“My brother was my best friend. He is- was- kind and thoughtful and the only kid who… who…”
I lose my words in the falling tears and they carry away each thought in one salty drop. I lose my words in the chapel where stained glass tints the black crowd with red. I lose my words in despair and sorrow and grief. I wonder if I’ve lost my mind as well. I wonder if I’ll ever get it back.
Our house feels awkward to try and fill the space that was once occupied by a happy child. A healthy child. A living child. Now it is clean and neat and quiet, so I go through the house and pull things from their places. I start slowly, tugging on some books, pulling on some cushions until I am consumed by the urge to create more noise, so that he knows I miss him. An entire bookshelf hits the ground, the vases crash and shriek, the curtains fall away to reveal a brilliant sunlight I haven’t seen in days.
“How could you?” I ask the sun, “How could you shine so bright today when an innocent boy is slaughtered? How can you burn so shamelessly when the whole world has collapsed?”
Then I collapse with it, my body breaking, my soul screaming, my heart pounding, my eyes drowning until a door opens and I dry out. There is my father, standing in the doorway of a trashed home and trashed son and trashed life just looking in. I can see the wishes on his face; I can see the pain we share.
“This is enough,” he says, surprising me with his complete lack of anger, ‘We can’t go on like this. Do you think he would have wanted you to waste our life? No, we live for him now.”
Nothing in the room moves but my father’s mouth, my father’s words. Even after he has walked away, they float and swirl around me, egging me on to follow. But it’s easier said than done. How can you fill this empty shell? It’s beyond hope because there’s only one person who could help me. But that one person is gone.
School is too bright for my eyes. The school is too loud for my ears. Each screaming kid, each stomping foot sends a shooting pain in my head. I am glad they become quiet when I walk by, although not for the right reasons.
I have missed two weeks of education, two weeks I will never be able to make up. The teachers pity me, their stares following the slumped shoulders and glassy eyes of a kid too far to help. They see a teenager led astray by his early woes. That is all I am now; a symbol of grief:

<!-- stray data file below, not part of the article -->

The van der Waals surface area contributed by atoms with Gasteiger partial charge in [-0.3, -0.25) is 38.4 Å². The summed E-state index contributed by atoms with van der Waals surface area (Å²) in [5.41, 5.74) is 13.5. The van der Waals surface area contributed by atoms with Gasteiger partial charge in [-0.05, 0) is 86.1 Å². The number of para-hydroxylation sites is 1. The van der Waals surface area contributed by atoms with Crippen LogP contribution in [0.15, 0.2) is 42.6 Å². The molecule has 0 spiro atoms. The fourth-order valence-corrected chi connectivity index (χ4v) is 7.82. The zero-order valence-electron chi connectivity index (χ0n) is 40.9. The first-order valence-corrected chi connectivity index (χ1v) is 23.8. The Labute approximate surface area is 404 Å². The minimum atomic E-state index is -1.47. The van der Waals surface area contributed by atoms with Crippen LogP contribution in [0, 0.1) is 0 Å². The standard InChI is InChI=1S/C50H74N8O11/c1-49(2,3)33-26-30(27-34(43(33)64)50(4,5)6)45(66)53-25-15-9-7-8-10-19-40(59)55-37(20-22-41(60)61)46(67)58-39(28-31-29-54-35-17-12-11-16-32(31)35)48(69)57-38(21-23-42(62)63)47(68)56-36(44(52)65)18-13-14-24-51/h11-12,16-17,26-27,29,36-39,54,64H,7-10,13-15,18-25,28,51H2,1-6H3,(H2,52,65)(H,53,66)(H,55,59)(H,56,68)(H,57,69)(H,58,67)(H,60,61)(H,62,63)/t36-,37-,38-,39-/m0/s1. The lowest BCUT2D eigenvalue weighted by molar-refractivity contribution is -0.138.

“Carter?” says Mr. Warner, “Could you come here a second?”
I glide to his desk as the other students file out the door.
“When I was younger,” he starts, “I used to always feel bad that-”
“Mr. Warner,” I interrupt, “I know you’re just trying to help and I’m sorry if I seem a bit preoccupied, but I can’t do this right now.”
I turn and walk briskly through the classroom door, Mr. Warner’s eyes following me forlornly. A part of me knows I should have stayed. He was only trying to help after all, but my skin is crawling. I don’t want to be around people. The hallway is coated with milling teenagers, laughing, shouting, hurrying to class. I want to escape it, I need to get out.
I start to push through the backpacks and headphone wires, but it seems like every step there’s some new obstacle keeping me from leaving this hell hole. I want to scream. I want to make a scene. But I don’t want anyone looking at me. Not right now.
I finally push out onto the lawn, letting the sun burn my eyes. The class bell cuts the air and I’m alone. Alone. I don’t think I’ve ever felt so alone.
I sink onto the ground, not to cry or anything, just because it feels like my legs can’t hold me up anymore. I close my eyes and look at the sun. All I see is red.
Sitting. Basking. Thoughtless.
Then the red turns to black. A clouds passed over the sun. I wait for it to pass. One second. Five seconds. Ten. It doesn’t move. I open my eyes and close them almost as fast.
Because hovering above me, right above me, there is no cloud. Or plane. Or any other earthly thing you might expect to harmlessly pass above you. No, directly in front of my face, maybe 20 feet off the ground, is a full blown, X-Files UFO. It hovers silently and I have to blink a few times to make sure I’m not just going insane. But I must be insane. No alarms are going off, no students streaming out of the front doors, no army tanks rolling up the street. Just me and a UFO.
Well, when a beam shot down from the middle of the shining metal disk, I can’t really say I was surprised. When it lifted me off the ground and I started floating towards a bright blue light, I didn’t even blink an eye. And as I got closer and closer, I felt myself start to nod off like some supernatural chloroform was taking ahold of all my sense all I could do was mutter, “Beam me up, Scotty,” as my consciousness was overcome by something completely beyond anything I’d ever imagined.
When I woke up, I could tell we were moving, but I couldn’t tell how long we’d been headed to… wherever it was we were headed now. I couldn’t move my head, so I tried my legs, then my arms. The realization that I was completely paralyzed is what really woke me up. It’s funny how helplessness can do that to you.
Now hyper aware, I realized I wasn’t alone. There was a figure coming closer, silently gliding towards me.
“Hello?” I yelled, “Who’s there?”
This figure silently continued, stopping right at the edge of my peripheral vision. Try as I might I couldn’t turn my head. I lay there and whispered,
“What are you?” I waited a while and then repeated it again.
A human face materializes over my own. A boy’s face. A familiar face. And I’m more surprised than when I saw this spaceship in the first place.
“Hey, kid,” he says, smiling, “I liked my eulogy.”